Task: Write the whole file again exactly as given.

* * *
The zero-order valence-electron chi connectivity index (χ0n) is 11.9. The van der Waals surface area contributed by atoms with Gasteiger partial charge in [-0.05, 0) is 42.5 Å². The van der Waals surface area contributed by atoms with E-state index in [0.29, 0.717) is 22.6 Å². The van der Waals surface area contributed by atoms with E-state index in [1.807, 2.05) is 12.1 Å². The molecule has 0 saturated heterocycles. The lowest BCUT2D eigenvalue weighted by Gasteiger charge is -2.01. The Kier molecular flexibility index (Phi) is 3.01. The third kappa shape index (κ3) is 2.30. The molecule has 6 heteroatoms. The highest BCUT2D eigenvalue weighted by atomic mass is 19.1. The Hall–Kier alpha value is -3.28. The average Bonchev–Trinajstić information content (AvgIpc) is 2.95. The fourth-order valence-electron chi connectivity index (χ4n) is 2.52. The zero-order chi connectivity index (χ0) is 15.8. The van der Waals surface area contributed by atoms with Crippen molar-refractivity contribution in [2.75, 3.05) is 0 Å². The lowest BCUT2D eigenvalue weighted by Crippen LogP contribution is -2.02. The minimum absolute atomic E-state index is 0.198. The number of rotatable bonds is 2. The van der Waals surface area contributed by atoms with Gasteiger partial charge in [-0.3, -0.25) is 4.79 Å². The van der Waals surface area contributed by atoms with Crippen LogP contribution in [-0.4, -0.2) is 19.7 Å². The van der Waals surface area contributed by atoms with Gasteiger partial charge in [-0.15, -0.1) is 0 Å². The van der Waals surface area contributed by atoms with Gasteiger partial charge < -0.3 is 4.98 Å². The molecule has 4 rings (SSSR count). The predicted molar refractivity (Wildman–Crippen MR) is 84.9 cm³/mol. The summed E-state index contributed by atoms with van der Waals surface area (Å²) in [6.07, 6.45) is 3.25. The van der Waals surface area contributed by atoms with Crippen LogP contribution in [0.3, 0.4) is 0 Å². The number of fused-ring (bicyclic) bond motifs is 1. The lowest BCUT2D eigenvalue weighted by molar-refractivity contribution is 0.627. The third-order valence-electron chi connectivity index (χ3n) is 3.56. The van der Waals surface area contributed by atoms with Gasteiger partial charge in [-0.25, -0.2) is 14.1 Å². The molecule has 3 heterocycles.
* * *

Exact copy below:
The zero-order valence-electron chi connectivity index (χ0n) is 11.9. The van der Waals surface area contributed by atoms with Gasteiger partial charge in [-0.05, 0) is 42.5 Å². The van der Waals surface area contributed by atoms with E-state index in [0.29, 0.717) is 22.6 Å². The van der Waals surface area contributed by atoms with E-state index in [1.807, 2.05) is 12.1 Å². The molecule has 0 saturated heterocycles. The lowest BCUT2D eigenvalue weighted by Gasteiger charge is -2.01. The Kier molecular flexibility index (Phi) is 3.01. The third kappa shape index (κ3) is 2.30. The molecule has 6 heteroatoms. The highest BCUT2D eigenvalue weighted by atomic mass is 19.1. The Hall–Kier alpha value is -3.28. The average Bonchev–Trinajstić information content (AvgIpc) is 2.95. The fourth-order valence-electron chi connectivity index (χ4n) is 2.52. The zero-order chi connectivity index (χ0) is 15.8. The van der Waals surface area contributed by atoms with Crippen molar-refractivity contribution in [2.75, 3.05) is 0 Å². The lowest BCUT2D eigenvalue weighted by Crippen LogP contribution is -2.02. The minimum absolute atomic E-state index is 0.198. The number of rotatable bonds is 2. The van der Waals surface area contributed by atoms with Gasteiger partial charge in [-0.3, -0.25) is 4.79 Å². The van der Waals surface area contributed by atoms with Crippen LogP contribution in [-0.4, -0.2) is 19.7 Å². The van der Waals surface area contributed by atoms with Gasteiger partial charge in [-0.15, -0.1) is 0 Å². The van der Waals surface area contributed by atoms with Gasteiger partial charge < -0.3 is 4.98 Å². The molecule has 4 rings (SSSR count). The predicted molar refractivity (Wildman–Crippen MR) is 84.9 cm³/mol. The summed E-state index contributed by atoms with van der Waals surface area (Å²) in [6.07, 6.45) is 3.25. The van der Waals surface area contributed by atoms with Crippen LogP contribution in [0.3, 0.4) is 0 Å². The number of fused-ring (bicyclic) bond motifs is 1. The lowest BCUT2D eigenvalue weighted by molar-refractivity contribution is 0.627. The third-order valence-electron chi connectivity index (χ3n) is 3.56. The van der Waals surface area contributed by atoms with Gasteiger partial charge in [-0.25, -0.2) is 14.1 Å². The molecule has 3 heterocycles.